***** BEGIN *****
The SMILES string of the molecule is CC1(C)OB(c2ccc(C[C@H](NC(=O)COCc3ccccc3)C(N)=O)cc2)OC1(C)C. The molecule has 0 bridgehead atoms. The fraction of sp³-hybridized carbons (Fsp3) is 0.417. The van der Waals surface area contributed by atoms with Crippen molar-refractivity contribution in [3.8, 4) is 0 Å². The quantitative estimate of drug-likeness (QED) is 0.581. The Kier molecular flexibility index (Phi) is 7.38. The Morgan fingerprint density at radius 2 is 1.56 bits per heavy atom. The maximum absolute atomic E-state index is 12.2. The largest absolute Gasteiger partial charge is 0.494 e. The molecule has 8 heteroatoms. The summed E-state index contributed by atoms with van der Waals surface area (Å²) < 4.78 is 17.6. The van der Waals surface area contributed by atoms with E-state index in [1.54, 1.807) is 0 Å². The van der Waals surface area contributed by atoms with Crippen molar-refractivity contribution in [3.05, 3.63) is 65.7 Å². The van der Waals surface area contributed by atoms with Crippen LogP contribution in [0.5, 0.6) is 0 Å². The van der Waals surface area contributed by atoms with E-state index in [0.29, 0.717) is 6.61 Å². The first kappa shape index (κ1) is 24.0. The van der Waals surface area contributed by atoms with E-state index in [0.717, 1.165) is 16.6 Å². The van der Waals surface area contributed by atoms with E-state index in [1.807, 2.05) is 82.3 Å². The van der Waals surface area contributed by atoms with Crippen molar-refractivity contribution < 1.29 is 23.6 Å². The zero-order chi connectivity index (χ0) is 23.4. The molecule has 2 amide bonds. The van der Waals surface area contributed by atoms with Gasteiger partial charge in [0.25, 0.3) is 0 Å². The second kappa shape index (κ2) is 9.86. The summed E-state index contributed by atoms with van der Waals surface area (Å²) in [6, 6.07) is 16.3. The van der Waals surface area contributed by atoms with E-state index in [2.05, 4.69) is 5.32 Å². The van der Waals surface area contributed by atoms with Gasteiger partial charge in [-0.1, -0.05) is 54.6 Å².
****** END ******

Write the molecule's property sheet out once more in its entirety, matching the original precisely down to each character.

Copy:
The SMILES string of the molecule is CC1(C)OB(c2ccc(C[C@H](NC(=O)COCc3ccccc3)C(N)=O)cc2)OC1(C)C. The molecule has 0 bridgehead atoms. The fraction of sp³-hybridized carbons (Fsp3) is 0.417. The van der Waals surface area contributed by atoms with Crippen molar-refractivity contribution in [3.8, 4) is 0 Å². The quantitative estimate of drug-likeness (QED) is 0.581. The Kier molecular flexibility index (Phi) is 7.38. The Morgan fingerprint density at radius 2 is 1.56 bits per heavy atom. The maximum absolute atomic E-state index is 12.2. The largest absolute Gasteiger partial charge is 0.494 e. The molecule has 8 heteroatoms. The summed E-state index contributed by atoms with van der Waals surface area (Å²) < 4.78 is 17.6. The van der Waals surface area contributed by atoms with E-state index in [1.54, 1.807) is 0 Å². The van der Waals surface area contributed by atoms with Crippen molar-refractivity contribution in [3.05, 3.63) is 65.7 Å². The van der Waals surface area contributed by atoms with Crippen LogP contribution in [0.5, 0.6) is 0 Å². The van der Waals surface area contributed by atoms with E-state index in [0.29, 0.717) is 6.61 Å². The first kappa shape index (κ1) is 24.0. The van der Waals surface area contributed by atoms with E-state index in [0.717, 1.165) is 16.6 Å². The van der Waals surface area contributed by atoms with E-state index in [1.807, 2.05) is 82.3 Å². The van der Waals surface area contributed by atoms with Crippen molar-refractivity contribution < 1.29 is 23.6 Å². The zero-order chi connectivity index (χ0) is 23.4. The molecule has 2 amide bonds. The van der Waals surface area contributed by atoms with Gasteiger partial charge in [0.25, 0.3) is 0 Å². The second kappa shape index (κ2) is 9.86. The summed E-state index contributed by atoms with van der Waals surface area (Å²) in [6, 6.07) is 16.3. The van der Waals surface area contributed by atoms with E-state index in [2.05, 4.69) is 5.32 Å². The van der Waals surface area contributed by atoms with Gasteiger partial charge in [-0.1, -0.05) is 54.6 Å².